Bumrush by Relentless Aaron, Paperback | Barnes & Noble
  • Alternative view 1 of Bumrush
  • Alternative view 2 of Bumrush


by Relentless Aaron

Diamonds are a man’s best friend in the latest, larger-than-life urban drama from 


It wasn’t supposed to turn out this way for Miles. Once upon a time his future looked bright. He joined the Marine Corps looking to become a better man than the ones he knew growing up. That was before Miles and three of his


Diamonds are a man’s best friend in the latest, larger-than-life urban drama from 


It wasn’t supposed to turn out this way for Miles. Once upon a time his future looked bright. He joined the Marine Corps looking to become a better man than the ones he knew growing up. That was before Miles and three of his buddies got jacked from the Marines—and had to find other ways to make something of themselves…


Miles, Gus, Elvis, and Sonny have become the best bandits in the business. With more than their fair share of cash, cars, and girls, only the sky is the limit…until a jewelry heist goes from bad to worse. To worst. Now someone’s got to take the fall—or else. Decisions will have to be made—deliberately, ruthlessly, and fast…before life as Miles knows it comes crashing down. For good.

“Relentless is VERY REAL.”—98.7 KISS FM

Editorial Reviews

From the Publisher
“Relentless is VERY REAL.”—98.7 KISS FM

 “A pure winner from cover to cover.”—Courtney Carreras, YRB magazine on The Last Kingpin

“Gripping.”—The New York Times on Push

“Fascinating. Relentless has made the best out of a stretch of unpleasant time and adversity…a commendable effort.”—Wayne Gilman, WBLS News Director on Push

“Relentless redefines the art of storytelling…while seamlessly capturing the truth and hard core reality of Harlem’s desperation and struggle.” —Troy Johnson, Founder of the African American Literature Book Club

“Relentless is seriously getting his grind on.”—Vibe

“Relentless writes provocative stories that raises many questions but presents stories that everyone can relate to.”—Da Breakfuss Club

“Relentless is on the forefront of a movement called street-lit.”—The Hollywood Reporter

“One of the leaders of a ‘hip hop literature’ revolution.”—Daily News

“Self-publishing street lit phenomenon Aaron serves up a smoldering batch of raw erotica and criminality.”—Publishers Weekly

Product Details

St. Martin's Press
Publication date:
Product dimensions:
4.10(w) x 6.60(h) x 0.70(d)

Read an Excerpt


Against the dark sky the rain fell so hard it looked like knitting needles were shooting down in the night. A good thing, Miles was thinking, figuring that the robbery would go down so much easier this way. He was sure that the heavy rain would create a constant diversion, just because these particular black folks that the four had intended on robbing appeared to be afraid of getting wet. Maybe more afraid, Miles hoped, than they were careful to protect themselves.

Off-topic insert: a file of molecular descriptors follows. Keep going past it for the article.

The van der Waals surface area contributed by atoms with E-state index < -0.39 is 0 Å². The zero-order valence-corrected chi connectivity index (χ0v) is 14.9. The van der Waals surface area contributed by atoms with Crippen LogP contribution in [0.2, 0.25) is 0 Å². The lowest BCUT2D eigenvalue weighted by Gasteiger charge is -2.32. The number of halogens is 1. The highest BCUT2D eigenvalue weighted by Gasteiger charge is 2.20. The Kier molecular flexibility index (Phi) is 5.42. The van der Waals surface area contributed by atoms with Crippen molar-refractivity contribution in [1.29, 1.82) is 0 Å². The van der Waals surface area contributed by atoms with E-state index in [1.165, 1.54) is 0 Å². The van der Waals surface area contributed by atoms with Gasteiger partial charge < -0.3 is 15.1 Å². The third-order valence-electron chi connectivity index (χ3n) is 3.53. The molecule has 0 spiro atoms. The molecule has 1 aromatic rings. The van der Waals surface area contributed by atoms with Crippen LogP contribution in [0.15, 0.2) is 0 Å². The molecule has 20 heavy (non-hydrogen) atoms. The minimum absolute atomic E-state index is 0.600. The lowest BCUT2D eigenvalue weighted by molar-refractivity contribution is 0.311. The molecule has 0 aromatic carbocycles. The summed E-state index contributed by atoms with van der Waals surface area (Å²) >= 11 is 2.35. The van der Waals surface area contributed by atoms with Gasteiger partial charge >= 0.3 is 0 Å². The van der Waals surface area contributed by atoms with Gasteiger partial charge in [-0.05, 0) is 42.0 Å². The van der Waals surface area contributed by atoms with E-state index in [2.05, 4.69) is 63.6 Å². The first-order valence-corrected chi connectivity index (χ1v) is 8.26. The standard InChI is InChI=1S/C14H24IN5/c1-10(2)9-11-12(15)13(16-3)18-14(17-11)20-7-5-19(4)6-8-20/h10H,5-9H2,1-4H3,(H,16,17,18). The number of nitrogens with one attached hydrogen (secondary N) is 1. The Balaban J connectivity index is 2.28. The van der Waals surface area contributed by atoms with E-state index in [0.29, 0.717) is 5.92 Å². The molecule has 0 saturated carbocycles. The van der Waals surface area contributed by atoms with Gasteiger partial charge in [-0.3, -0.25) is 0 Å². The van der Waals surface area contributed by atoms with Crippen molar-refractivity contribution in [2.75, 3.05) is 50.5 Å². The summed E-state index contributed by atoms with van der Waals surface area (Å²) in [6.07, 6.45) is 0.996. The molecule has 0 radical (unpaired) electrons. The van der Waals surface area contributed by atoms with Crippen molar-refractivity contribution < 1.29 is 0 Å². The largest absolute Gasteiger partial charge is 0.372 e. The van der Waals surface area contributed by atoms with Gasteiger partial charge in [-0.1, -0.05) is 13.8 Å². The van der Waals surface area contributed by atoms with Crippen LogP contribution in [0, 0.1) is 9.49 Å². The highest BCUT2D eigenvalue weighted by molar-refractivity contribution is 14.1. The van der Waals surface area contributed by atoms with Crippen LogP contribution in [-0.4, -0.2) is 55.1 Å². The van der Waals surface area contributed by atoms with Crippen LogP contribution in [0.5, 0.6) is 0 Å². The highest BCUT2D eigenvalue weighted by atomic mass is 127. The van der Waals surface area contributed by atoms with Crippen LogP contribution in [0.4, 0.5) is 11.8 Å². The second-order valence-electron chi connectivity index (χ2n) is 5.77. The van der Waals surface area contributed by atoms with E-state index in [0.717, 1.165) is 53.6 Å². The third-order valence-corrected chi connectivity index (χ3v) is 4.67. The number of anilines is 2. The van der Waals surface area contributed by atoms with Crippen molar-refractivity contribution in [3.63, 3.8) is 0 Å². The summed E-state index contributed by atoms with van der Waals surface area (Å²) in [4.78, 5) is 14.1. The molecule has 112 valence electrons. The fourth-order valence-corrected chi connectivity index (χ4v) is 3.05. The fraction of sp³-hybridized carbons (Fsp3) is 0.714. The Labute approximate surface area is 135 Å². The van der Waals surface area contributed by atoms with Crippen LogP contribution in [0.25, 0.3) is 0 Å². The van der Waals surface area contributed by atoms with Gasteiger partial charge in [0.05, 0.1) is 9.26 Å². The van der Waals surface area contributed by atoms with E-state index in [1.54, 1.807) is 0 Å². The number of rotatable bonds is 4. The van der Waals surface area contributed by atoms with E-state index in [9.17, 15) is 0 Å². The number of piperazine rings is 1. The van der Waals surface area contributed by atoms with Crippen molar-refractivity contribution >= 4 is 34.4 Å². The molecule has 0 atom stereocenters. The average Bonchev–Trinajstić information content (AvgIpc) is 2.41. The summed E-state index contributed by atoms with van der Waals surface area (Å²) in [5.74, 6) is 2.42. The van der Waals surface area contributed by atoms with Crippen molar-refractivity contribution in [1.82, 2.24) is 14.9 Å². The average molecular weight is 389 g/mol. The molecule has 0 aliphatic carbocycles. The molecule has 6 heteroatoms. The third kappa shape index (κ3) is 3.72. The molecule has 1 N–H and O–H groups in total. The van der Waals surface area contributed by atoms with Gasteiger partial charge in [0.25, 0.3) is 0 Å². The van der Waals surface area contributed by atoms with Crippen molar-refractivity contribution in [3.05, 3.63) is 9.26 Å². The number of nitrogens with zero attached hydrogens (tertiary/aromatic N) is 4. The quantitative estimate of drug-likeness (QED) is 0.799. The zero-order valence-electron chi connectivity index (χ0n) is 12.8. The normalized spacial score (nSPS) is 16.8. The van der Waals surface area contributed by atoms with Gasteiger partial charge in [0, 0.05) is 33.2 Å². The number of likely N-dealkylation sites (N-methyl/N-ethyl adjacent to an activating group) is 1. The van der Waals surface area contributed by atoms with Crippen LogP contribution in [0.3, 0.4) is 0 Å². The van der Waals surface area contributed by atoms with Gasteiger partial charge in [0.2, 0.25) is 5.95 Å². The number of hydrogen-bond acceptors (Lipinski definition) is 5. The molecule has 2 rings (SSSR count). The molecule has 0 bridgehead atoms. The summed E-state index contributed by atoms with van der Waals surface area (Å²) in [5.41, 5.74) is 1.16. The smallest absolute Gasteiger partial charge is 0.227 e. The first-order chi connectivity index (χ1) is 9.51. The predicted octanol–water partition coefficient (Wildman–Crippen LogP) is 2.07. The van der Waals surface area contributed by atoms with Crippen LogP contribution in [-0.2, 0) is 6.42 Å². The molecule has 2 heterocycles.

“Yo, this is gonna be a cinch,” Gus proclaimed from the back seat of the Mercedes. And even Gus’s mind was preoccupied since the luxury car they sat in belonged to neither him, Miles or Sonny. In fact, this car was a top-of-the-line Mercedes that belonged to Sonny’s mom, thanks to the hard work she put in at General Foods. She had that no-risk lifestyle and those traditional disciplines that made owning a Mercedes Benz possible, which is exactly why Sonny had to wait until his moms fell asleep to sneak off with it. He figured he’d only be a couple of hours; three hours at most. And he definitely had to be back in time enough so that his pop would see it in the driveway when he got in from 3rd shift at the bus company.

Sonny checked his Ironman watch for the umpteenth time and said,

“Why don’t we just take ‘em now. Just run up on the fool, snatch his shit and be out.”

“Cool it, Sonny. You know we can’t just hit this dude all up in front of the club. Even in the rain people would make us. Whassup wit’chu?”

Sonny seemed to come down from the hype and tension and said, “I just wanna get this shit over with.” Again checking the watch.

“Lemme’ find out you gotta get home ’fore your curfew,” said Gus with the lazy eye and scar just underneath it. His face looked normal for the moment all scrunched up in his hearty laugh.

“Listen, dark child,” Gus retorted. But then Sonny appeared to have every intention of snapping; Gus again with the cracks about Sonny’s oh-so-dark complexion, something his peers teased him about all his life.

“. . . least I got a family. Don’t make me keep it real wit’ you. I’ll hurt yo’ feelings quick.” Sonny heard himself sink into the slang, felt himself pulled to the defensive side; the fight that surfaced when his ego was challenged. So what if he had that good upbringing. That didn’t stop him from blending in or conforming to the ways of the street.